The “Made by Google event officially wrapped up last week, and we now have the next lineup of Pixel devices. This includes the Google Pixel 8 Pro, the regular Google Pixel 8, the Google Pixel Watch 2, and a couple of new colors for the Pixel Buds Pro.
With the Pixel 8 Pro, we have a lot of nice upgrades. This includes a new Super Actua LTPO OLED display that reaches 2,400 nits of peak brightness and has Corning Gorilla Glass Victus 2, the Tensor G3 chip, a slightly larger battery, and an improved camera system with 50MP main, 48MP ultrawide, and 48MP telephoto lenses.
One of the more interesting additions, though, is the Pixel 8 Pro’s temperature sensor located on the back of the phone, underneath the LED flash. So how does it work, and just how useful is it?
We’re not sure who was asking for a temperature sensor on their next
To use the temperature sensor, you’ll need the Pixel Thermometer app. When I received my review sample of the
When you launch the Thermometer app, it will tell you to point the sensor on the back of the phone within 5 centimeters or 2 inches of the object you’re measuring for best results (a pulsating icon on-screen helps you see where the sensor is). Then all you have to do is tap the giant “Tap to measure” button, and boom — you have a temperature reading.
The Thermometer app has a default setting that should work for any material you point it at. But Google does include the ability to choose a specific material if you intend to use the object temperature sensor for containers or the contents inside. These are the available materials to choose from:
- Food and organic
- Beverages and water
- Ceramic and glass
- Matte metal
- Shiny metal
- Plastic and rubber
- Walls and windows
Picking a specific material may help with the accuracy of the temperature reading you get. For example, you may want to measure how hot your cast-iron pan is before throwing those steaks on it. Or maybe you’re curious about how cold your stainless steel tumbler is keeping your iced coffee. Or perhaps you’re curious about how hot your iPhone 15 Pro gets when it is so-called “overheating.”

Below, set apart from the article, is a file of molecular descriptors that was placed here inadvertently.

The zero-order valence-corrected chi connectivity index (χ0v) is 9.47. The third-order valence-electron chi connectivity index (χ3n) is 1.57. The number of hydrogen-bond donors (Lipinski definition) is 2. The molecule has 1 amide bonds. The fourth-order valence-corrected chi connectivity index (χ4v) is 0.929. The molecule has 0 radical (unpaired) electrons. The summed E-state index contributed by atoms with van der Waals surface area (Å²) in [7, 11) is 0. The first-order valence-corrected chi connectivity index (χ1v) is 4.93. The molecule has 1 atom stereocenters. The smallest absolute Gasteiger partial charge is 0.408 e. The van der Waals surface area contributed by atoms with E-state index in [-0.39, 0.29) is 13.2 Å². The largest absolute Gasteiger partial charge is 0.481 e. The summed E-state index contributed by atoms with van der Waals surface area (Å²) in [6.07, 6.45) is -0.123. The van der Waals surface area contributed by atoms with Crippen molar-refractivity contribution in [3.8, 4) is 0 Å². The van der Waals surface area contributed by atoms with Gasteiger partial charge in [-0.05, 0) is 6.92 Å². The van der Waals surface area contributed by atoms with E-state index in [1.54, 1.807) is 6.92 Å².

I can’t say I ever wanted a temperature sensor on my phone before, and honestly, while it’s cool to check and say, “Hey, my phone can do this,” it just really seems like a gimmick.
This also seems like something that was thought of during the height of the pandemic in 2020, which would indicate how far back designs and features are thought of before being implemented into actual hardware. And while Google eventually plans to use the
You may be wondering just how accurate this temperature sensor on the
I measured my
I also measured my stainless steel Starbucks tumbler with some iced coffee inside. I set the
Lastly, I decided to check how cold my refrigerator and freezer were. The
There are definitely some discrepancies with the
Besides, right now, the temperature sensor can only measure objects, as Google needs FDA approval for skin temperature measuring. How many times have you wanted to take the temperature of random objects on a daily basis? For me, it’s never really crossed my mind — yes, something is very hot or very cold, but I never wondered: “What is the exact temperature?”
Maybe you need to know the exact temperature of the pan before you throw your steak on for that perfect sear, but then again, based on the discrepancy of degrees with an infrared temperature gun, I’m not sure I can trust the numbers of the
Sure, it’s something that you can show off to your friends as a neat trick: “But can your phone do this?” Otherwise, I don’t think this is something that I’ll be using regularly 0n the
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